Judy: So if you have seen a particularly interesting plant that may or may not be around we would love to know what kind of plants you see in the Blue Hills. Do you want to start talking about maybe the causes of changes that you’ve been seeing? The changes in the timing of events or the kinds of species were seeing?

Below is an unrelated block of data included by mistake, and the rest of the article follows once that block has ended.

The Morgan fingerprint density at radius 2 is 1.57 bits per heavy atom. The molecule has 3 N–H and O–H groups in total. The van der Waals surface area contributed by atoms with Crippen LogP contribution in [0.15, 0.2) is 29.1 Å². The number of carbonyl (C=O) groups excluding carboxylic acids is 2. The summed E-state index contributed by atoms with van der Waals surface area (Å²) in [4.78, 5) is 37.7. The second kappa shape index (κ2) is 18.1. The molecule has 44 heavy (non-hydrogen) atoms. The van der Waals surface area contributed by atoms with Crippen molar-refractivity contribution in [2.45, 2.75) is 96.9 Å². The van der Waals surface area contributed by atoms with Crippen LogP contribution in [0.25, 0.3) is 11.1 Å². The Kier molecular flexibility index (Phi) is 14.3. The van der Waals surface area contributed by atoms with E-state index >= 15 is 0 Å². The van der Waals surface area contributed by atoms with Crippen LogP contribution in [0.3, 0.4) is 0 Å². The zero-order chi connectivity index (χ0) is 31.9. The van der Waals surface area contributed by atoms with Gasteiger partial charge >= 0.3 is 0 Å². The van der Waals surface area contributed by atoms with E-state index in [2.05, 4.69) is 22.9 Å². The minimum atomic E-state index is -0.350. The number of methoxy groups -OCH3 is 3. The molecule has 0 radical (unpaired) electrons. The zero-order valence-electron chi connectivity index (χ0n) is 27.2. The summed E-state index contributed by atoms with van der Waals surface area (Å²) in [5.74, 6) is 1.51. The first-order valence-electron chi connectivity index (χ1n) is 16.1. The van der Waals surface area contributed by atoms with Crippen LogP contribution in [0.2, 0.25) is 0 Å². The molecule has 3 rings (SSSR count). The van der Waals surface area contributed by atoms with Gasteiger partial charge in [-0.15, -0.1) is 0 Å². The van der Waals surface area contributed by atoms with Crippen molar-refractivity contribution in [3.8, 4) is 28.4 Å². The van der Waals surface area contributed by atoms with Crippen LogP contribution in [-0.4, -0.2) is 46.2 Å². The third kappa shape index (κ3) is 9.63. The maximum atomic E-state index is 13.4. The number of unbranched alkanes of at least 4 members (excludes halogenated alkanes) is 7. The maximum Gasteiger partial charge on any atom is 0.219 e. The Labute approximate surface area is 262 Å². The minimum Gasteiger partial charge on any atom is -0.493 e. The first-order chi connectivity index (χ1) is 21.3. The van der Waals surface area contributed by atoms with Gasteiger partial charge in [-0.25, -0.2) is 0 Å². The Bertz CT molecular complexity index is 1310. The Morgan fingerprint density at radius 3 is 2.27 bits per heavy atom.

Richard: Right, so I mean there are changes which are happening and we’ve been carrying out these studies for 15 years in Concord and we see that when we have astonishingly warm years like we had in 2010 and 2012 that the plants respond by flowering so early that it’s beyond anything that we’ve seen in the past, of anything that Thoreau saw. We sometimes see that we have these very mild conditions in the winter so two years ago we had an extremely mild, extremely warm, December and there were actually many species that were flowering on Christmas Day in Concord and you can see that also in Blue Hills, things like dandelions or Japanese flowering quince, white clover was still flowering on Christmas Day which is something that was just unbelievable to see that. Last summer we had this severe drought and you can see these severe droughts… when we have severe drought conditions which are probably linked to climate change, it causes a lot of the trees to start losing their leaves, having their leaves change color, losing their leaves early. So this is something that Friends of the Blue Hills can actually see, so as you walk around Blue Hills you can see how these extreme climate change events are affecting the ecology of this area. It’s something that you can all see and it’s also something that the Friends of the Blue Hills can be involved in through something which is called the National Phenology Network. So then if the National phenology network is a citizen science network which encourages people to submit observations when they see plants flowering, when they see trees leafing out, when they see birds arriving, in the spring and then they can that’s called the National Phenology Network. You can look at it up online and you can contribute your observations to that and that helps scientist’s track the effects of climate change. Then for those who are bird watchers, the best resource of all is something which is called E-Bird. Which is run by Cornell University and that’s a service in which people can contribute their bird observations. It helps people to make a bird list and keep track of the birds they’ve seen but it also allows scientists to keep track of how climate change is affecting the arrival of birds in the spring and also the abundance of birds.